As a whole, the HP EliteBook 8760w's design is much more minimalist and functional than its predecessor, owing at least lip service to the Jonathan Ive school of form and function intertwined. HP's mentality with their 2011 business notebooks is that "business" doesn't have to mean "stodgy," and they've hit a near perfect compromise with their new EliteBooks.

Introducing the HP EliteBook 8760w Application and Futuremark Performance
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  • damianrobertjones - Thursday, August 25, 2011 - link

    In the future could you actually make a point of informing users about the fan (A bit more info)? Does it stay on all the time? Does it switch off as this is one of the more important aspects.

    For instance I've had a chance to use the following new models: (Fitted SSD, clean install, tweaked)

    HP 5330m - core i3, fan off most of the time
    HP 6460b - core i5, fan always on and annoying
    HP 8460p - core i5, fan always on and annoying
    Dell Vostro v131, celeron, fan ALWAYS off!

    Also here are the extended battery options that you missed off:
    HP VH08XL
    HP ST09 - Extended life battery (Fits under the laptop)
    HP BB09 - Ultra extended life battery (Massive slice, fits under the laptop)

    The BB09 along with the standard battery on a 6460b will play full screen media non-stop for 14+ hours (Wireless off, lowest brightness, audio via headphones).

    Thanks
    Reply
  • nirolf - Thursday, August 25, 2011 - link

    +1, more info on the noise would be nice. Reply
  • B3an - Thursday, August 25, 2011 - link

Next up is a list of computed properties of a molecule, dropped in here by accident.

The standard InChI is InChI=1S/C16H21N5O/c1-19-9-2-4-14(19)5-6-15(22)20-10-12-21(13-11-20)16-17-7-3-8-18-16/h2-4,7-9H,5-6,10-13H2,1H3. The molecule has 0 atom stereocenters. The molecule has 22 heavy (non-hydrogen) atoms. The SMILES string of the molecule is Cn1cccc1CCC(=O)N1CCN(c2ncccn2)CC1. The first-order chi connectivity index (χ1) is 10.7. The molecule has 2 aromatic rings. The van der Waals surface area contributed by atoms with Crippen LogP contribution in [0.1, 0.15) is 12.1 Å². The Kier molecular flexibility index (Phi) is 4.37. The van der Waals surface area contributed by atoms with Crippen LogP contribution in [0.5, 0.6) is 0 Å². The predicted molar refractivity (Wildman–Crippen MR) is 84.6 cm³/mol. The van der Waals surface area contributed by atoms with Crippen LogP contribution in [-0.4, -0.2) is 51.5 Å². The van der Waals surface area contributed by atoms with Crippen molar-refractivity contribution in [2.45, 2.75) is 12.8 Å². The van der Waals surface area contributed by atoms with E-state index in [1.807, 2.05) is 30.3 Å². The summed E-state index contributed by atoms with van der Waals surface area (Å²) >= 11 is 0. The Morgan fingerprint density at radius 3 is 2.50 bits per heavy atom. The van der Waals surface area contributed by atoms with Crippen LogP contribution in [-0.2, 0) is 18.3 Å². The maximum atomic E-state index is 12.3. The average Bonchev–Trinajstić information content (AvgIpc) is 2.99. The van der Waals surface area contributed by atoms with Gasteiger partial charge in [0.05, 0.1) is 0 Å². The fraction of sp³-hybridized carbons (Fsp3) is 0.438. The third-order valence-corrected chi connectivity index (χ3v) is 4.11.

Same. More fan info please. Reply
  • wawawiwa - Thursday, August 25, 2011 - link

    In my experience, the fan starts spinning on high usage like rendering or hd editing. It spins sometimes in photoshop but for short periods while in illustrator it stays off all the time (cs5.5). It also spins up but on lower rpm when i'm using both external and laptop display and it stays on all the time. If I'm using "projector" only or the laptop display only, it stays off.

    Standard temperature (CPU) is around 45°C, the maximum I got it to go is up to 80°C but still the keyboard and the part around the power button never gets hot, just warm.

    It is a beast.
    Reply
  • heymrdj - Thursday, August 25, 2011 - link

    These are high end workstation systems. Like any user, one must make a tradeoff between power and cooling. You can't run dual 6990's without fan noise, be it a watercooling radiator setup or fans, you *have* to pay the price for power in fan noise and/or size. The only way to get fan noise lowered is to thicken the fan and thicken the unit itself. Using workstation systems myself fan noise is a non issue, I know it will be loud according to the chips I outfit it with. A high end I7 and an always on quadro GPU is going to be producing a good deal of heat even idling, no way around it, just as my 5.4L V8 in my Expedition costs more to idle in fuel and heat than the 2.3L I4 in my fiance's Ranger. Reply